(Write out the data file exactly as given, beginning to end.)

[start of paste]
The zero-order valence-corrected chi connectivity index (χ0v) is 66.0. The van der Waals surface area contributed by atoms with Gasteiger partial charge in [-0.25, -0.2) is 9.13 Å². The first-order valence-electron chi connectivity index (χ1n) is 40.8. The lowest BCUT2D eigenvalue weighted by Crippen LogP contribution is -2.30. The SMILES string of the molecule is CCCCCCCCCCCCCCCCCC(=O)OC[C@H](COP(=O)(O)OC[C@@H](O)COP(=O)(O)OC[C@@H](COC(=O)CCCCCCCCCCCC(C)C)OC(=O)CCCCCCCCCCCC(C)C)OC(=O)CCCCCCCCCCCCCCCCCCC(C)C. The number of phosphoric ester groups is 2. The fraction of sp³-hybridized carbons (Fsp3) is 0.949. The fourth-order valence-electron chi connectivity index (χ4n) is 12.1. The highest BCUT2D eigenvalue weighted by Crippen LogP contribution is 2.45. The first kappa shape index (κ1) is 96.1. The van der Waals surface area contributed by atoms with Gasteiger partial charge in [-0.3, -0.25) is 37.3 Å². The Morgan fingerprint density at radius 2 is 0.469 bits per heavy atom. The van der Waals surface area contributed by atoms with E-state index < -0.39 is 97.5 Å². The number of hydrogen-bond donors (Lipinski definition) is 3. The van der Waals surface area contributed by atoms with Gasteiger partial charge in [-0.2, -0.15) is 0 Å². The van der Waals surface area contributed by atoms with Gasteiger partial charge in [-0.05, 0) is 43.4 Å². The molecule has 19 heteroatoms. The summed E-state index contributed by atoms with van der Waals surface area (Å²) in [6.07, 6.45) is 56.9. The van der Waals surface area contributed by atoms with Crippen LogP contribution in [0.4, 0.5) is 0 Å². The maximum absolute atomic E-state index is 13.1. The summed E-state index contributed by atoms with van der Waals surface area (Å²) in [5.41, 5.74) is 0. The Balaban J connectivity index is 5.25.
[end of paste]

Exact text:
The zero-order valence-corrected chi connectivity index (χ0v) is 66.0. The van der Waals surface area contributed by atoms with Gasteiger partial charge in [-0.25, -0.2) is 9.13 Å². The first-order valence-electron chi connectivity index (χ1n) is 40.8. The lowest BCUT2D eigenvalue weighted by Crippen LogP contribution is -2.30. The SMILES string of the molecule is CCCCCCCCCCCCCCCCCC(=O)OC[C@H](COP(=O)(O)OC[C@@H](O)COP(=O)(O)OC[C@@H](COC(=O)CCCCCCCCCCCC(C)C)OC(=O)CCCCCCCCCCCC(C)C)OC(=O)CCCCCCCCCCCCCCCCCCC(C)C. The number of phosphoric ester groups is 2. The fraction of sp³-hybridized carbons (Fsp3) is 0.949. The fourth-order valence-electron chi connectivity index (χ4n) is 12.1. The highest BCUT2D eigenvalue weighted by Crippen LogP contribution is 2.45. The first kappa shape index (κ1) is 96.1. The van der Waals surface area contributed by atoms with Gasteiger partial charge in [-0.3, -0.25) is 37.3 Å². The Morgan fingerprint density at radius 2 is 0.469 bits per heavy atom. The van der Waals surface area contributed by atoms with E-state index < -0.39 is 97.5 Å². The number of hydrogen-bond donors (Lipinski definition) is 3. The van der Waals surface area contributed by atoms with Gasteiger partial charge in [-0.2, -0.15) is 0 Å². The van der Waals surface area contributed by atoms with Gasteiger partial charge in [-0.05, 0) is 43.4 Å². The molecule has 19 heteroatoms. The summed E-state index contributed by atoms with van der Waals surface area (Å²) in [6.07, 6.45) is 56.9. The van der Waals surface area contributed by atoms with Crippen LogP contribution in [0.4, 0.5) is 0 Å². The maximum absolute atomic E-state index is 13.1. The summed E-state index contributed by atoms with van der Waals surface area (Å²) in [5.41, 5.74) is 0. The Balaban J connectivity index is 5.25.